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Boston — State Treasurer Deb Goldberg, Chair of the Massachusetts Clean Water Trust, today announced more than $7.6 million in loan principal forgiveness for 24 projects in 18 communities statewide. The principle forgiveness funds are administered on a competitive basis to cities and towns most in need of financial assistance to help pay for improvements to drinking water and wastewater infrastructure.
“Providing these funds to local communities will save the rate payers money and protect the health of the citizens and the environment,” said Treasurer Goldberg. “This $7.6 million is another example of the excellent work the Trust does saving our local communities money.”
The Massachusetts Clean Water Trust improves the water quality in the Commonwealth through the provision of low-cost capital financing to cities, towns and other eligible entities. Because of the reduction of loan principal funded by this program, impacted communities will see their bi-annual loan repayments reduced, freeing up capital for other local needs. The loans were originated to pay for municipal water projects such as upgrades to water treatment facilities and storm water and sewer improvement projects.
The communities that earned loan principal forgiveness are: Brockton, Chicopee, Dartmouth, Fall River, Fitchburg, Hopedale, Lowell, Plymouth, Revere, Saugus, Southbridge, Taunton, Barnstable, Hadley, Haverhill, Leominister and New Bedford.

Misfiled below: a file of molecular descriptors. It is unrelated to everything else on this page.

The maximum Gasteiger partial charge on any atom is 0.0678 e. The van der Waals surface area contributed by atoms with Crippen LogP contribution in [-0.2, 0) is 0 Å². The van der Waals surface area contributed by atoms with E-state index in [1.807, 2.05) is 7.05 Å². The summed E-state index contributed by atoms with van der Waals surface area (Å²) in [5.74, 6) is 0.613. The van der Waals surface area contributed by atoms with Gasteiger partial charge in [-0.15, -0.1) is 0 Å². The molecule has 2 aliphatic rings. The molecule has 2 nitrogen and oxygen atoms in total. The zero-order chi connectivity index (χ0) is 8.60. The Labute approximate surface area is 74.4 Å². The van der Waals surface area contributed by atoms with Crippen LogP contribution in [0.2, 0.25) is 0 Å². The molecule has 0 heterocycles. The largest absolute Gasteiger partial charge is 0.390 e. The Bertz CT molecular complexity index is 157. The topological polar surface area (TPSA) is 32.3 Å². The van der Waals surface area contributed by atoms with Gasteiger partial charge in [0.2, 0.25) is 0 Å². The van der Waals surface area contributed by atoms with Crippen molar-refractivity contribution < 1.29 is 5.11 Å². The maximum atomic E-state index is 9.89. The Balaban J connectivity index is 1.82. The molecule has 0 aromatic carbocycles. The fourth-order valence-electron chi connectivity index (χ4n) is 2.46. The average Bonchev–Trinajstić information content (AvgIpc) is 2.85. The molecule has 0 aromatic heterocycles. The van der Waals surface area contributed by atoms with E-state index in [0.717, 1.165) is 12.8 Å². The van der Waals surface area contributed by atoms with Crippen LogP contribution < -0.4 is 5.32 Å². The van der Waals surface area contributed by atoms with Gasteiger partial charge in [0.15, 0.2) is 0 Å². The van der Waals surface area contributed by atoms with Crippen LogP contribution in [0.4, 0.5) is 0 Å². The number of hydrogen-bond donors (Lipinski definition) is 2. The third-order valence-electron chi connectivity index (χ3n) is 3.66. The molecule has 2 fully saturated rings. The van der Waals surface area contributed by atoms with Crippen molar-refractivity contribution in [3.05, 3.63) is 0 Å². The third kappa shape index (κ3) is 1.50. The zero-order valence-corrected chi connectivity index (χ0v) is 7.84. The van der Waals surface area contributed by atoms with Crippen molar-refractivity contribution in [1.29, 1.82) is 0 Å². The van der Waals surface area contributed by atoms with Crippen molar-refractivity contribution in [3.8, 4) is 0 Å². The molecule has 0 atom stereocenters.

“Water infrastructure upkeep is very expensive, and finding ways to help cities and towns stay up with requirements is essential,” said Commissioner Martin Suuberg of the Massachusetts Department of Environmental Protection (MassDEP). “The Baker-Polito Administration is pleased to be able to direct some additional financial assistance to maintaining and improving water infrastructure and protecting residents in these communities.”
The $7.6 million in loan forgiveness funds is associated with a total original loan amount of more than $214.7 million. The Massachusetts Clean Water Trust lends financial assistance to the Commonwealth under the State Revolving Fund program by providing subsidized loans to cities and towns for clean water and drinking water infrastructure development. Since its establishment in 1989, the Trust has loaned m nearly $7 billion to improve and maintain the quality of water in the Commonwealth. An estimated 97 percent of Massachusetts’ citizens have benefited from the financial assistance of the Clean Water Trust.